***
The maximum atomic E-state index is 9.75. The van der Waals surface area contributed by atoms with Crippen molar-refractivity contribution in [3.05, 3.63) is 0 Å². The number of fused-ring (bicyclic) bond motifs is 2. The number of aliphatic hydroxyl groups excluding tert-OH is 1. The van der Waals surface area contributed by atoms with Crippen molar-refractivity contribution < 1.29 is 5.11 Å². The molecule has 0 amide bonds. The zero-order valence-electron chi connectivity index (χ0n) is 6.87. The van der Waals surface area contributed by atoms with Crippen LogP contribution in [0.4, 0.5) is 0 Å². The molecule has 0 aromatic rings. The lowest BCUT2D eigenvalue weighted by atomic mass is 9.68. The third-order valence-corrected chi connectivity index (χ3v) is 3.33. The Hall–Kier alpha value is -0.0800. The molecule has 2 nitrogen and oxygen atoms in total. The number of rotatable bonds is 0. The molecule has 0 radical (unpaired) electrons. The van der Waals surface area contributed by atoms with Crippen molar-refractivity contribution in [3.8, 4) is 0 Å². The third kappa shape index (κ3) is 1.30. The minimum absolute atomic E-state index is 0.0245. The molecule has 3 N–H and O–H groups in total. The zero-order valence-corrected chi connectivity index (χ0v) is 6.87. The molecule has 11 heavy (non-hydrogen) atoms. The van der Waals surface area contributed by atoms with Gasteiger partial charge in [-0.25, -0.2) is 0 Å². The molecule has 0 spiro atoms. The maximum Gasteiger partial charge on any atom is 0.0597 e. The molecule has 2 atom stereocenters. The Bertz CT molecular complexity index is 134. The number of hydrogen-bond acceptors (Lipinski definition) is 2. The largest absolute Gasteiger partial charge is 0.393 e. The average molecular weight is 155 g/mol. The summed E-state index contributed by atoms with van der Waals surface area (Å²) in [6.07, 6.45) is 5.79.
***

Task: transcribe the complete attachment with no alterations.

The maximum atomic E-state index is 9.75. The van der Waals surface area contributed by atoms with Crippen molar-refractivity contribution in [3.05, 3.63) is 0 Å². The number of fused-ring (bicyclic) bond motifs is 2. The number of aliphatic hydroxyl groups excluding tert-OH is 1. The van der Waals surface area contributed by atoms with Crippen molar-refractivity contribution < 1.29 is 5.11 Å². The molecule has 0 amide bonds. The zero-order valence-electron chi connectivity index (χ0n) is 6.87. The van der Waals surface area contributed by atoms with Crippen LogP contribution in [0.4, 0.5) is 0 Å². The molecule has 0 aromatic rings. The lowest BCUT2D eigenvalue weighted by atomic mass is 9.68. The third-order valence-corrected chi connectivity index (χ3v) is 3.33. The Hall–Kier alpha value is -0.0800. The molecule has 2 nitrogen and oxygen atoms in total. The number of rotatable bonds is 0. The molecule has 0 radical (unpaired) electrons. The van der Waals surface area contributed by atoms with Crippen molar-refractivity contribution in [3.8, 4) is 0 Å². The third kappa shape index (κ3) is 1.30. The minimum absolute atomic E-state index is 0.0245. The molecule has 3 N–H and O–H groups in total. The zero-order valence-corrected chi connectivity index (χ0v) is 6.87. The molecule has 11 heavy (non-hydrogen) atoms. The van der Waals surface area contributed by atoms with Gasteiger partial charge in [-0.25, -0.2) is 0 Å². The molecule has 0 spiro atoms. The maximum Gasteiger partial charge on any atom is 0.0597 e. The molecule has 2 atom stereocenters. The Bertz CT molecular complexity index is 134. The number of hydrogen-bond acceptors (Lipinski definition) is 2. The largest absolute Gasteiger partial charge is 0.393 e. The average molecular weight is 155 g/mol. The summed E-state index contributed by atoms with van der Waals surface area (Å²) in [6.07, 6.45) is 5.79.